Internal pressure is a measure of how the internal energy of a system changes when it expands or contracts at constant temperature. It has the same dimensions as pressure, the SI unit of which is the pascal.

Internal pressure is usually given the symbol ${\displaystyle \pi _{T))$. It is defined as a partial derivative of internal energy with respect to volume at constant temperature:

${\displaystyle \pi _{T}=\left({\frac {\partial U}{\partial V))\right)_{T))$

## Thermodynamic equation of state

Internal pressure can be expressed in terms of temperature, pressure and their mutual dependence:

${\displaystyle \pi _{T}=T\left({\frac {\partial p}{\partial T))\right)_{V}-p}$

This equation is one of the simplest thermodynamic equations. More precisely, it is a thermodynamic property relation, since it holds true for any system and connects the equation of state to one or more thermodynamic energy properties. Here we refer to it as a "thermodynamic equation of state."

### Derivation of the thermodynamic equation of state

The fundamental thermodynamic equation states for the exact differential of the internal energy:

${\displaystyle \operatorname {d} U=T\operatorname {d} S-p\operatorname {d} V}$

Dividing this equation by ${\displaystyle \operatorname {d} V}$ at constant temperature gives:

${\displaystyle \left({\frac {\partial U}{\partial V))\right)_{T}=T\left({\frac {\partial S}{\partial V))\right)_{T}-p}$

And using one of the Maxwell relations:

${\displaystyle \left({\frac {\partial S}{\partial V))\right)_{T}=\left({\frac {\partial p}{\partial T))\right)_{V}\ }$, this gives
${\displaystyle \pi _{T}=T\left({\frac {\partial p}{\partial T))\right)_{V}-p}$

## Perfect gas

In a perfect gas, there are no potential energy interactions between the particles, so any change in the internal energy of the gas is directly proportional to the change in the kinetic energy of its constituent species and therefore also to the change in temperature:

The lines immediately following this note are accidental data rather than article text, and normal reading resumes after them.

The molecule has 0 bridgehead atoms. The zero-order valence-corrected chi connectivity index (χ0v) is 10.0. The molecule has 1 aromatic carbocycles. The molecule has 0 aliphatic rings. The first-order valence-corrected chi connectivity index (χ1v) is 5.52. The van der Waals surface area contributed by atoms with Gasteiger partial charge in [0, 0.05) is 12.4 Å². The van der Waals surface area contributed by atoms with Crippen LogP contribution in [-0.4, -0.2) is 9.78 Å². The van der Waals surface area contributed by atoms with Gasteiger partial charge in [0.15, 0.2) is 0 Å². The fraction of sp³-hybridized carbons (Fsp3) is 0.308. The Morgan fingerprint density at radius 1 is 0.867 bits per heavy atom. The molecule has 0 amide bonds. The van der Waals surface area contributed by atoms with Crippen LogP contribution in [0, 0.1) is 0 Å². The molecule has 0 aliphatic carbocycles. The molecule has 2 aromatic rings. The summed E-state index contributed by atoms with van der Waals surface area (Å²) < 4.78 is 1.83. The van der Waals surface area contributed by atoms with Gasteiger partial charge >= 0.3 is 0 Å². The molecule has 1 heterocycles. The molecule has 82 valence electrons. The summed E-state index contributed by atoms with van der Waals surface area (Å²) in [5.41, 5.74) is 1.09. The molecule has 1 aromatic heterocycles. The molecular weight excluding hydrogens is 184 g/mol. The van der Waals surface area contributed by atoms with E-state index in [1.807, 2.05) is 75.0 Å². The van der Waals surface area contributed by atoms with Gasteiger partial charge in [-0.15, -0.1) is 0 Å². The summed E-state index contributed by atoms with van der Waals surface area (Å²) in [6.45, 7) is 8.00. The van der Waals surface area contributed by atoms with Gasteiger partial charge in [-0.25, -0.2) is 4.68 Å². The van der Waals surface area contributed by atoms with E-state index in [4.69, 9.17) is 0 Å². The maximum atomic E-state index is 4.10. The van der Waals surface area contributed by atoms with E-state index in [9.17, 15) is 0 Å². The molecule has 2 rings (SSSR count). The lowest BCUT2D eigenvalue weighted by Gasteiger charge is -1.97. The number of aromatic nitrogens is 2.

${\displaystyle \operatorname {d} U\propto \operatorname {d} T}$.

The internal pressure is taken to be at constant temperature, therefore

${\displaystyle dT=0}$, which implies ${\displaystyle dU=0}$ and finally ${\displaystyle \pi _{T}=0}$,

i.e. the internal energy of a perfect gas is independent of the volume it occupies. The above relation can be used as a definition of a perfect gas.

The relation ${\displaystyle \pi _{T}=0}$ can be proved without the need to invoke any molecular arguments. It follows directly from the thermodynamic equation of state if we use the ideal gas law ${\displaystyle pV=nRT}$. We have

${\displaystyle \pi _{T}=T\left({\frac {\partial p}{\partial T))\right)_{V}-p=T({\frac {nR}{V)))-({\frac {nRT}{V)))=0}$

## Real gases

Real gases have non-zero internal pressures because their internal energy changes as the gases expand isothermally - it can increase on expansion (${\displaystyle \pi _{T}>0}$, signifying presence of dominant attractive forces between the particles of the gas) or decrease (${\displaystyle \pi _{T}<0}$, dominant repulsion).

In the limit of infinite volume these internal pressures reach the value of zero:

${\displaystyle \lim _{V\to \infty }\pi _{T}=0}$,

corresponding to the fact that all real gases can be approximated to be perfect in the limit of a suitably large volume. The above considerations are summarized on the graph on the right.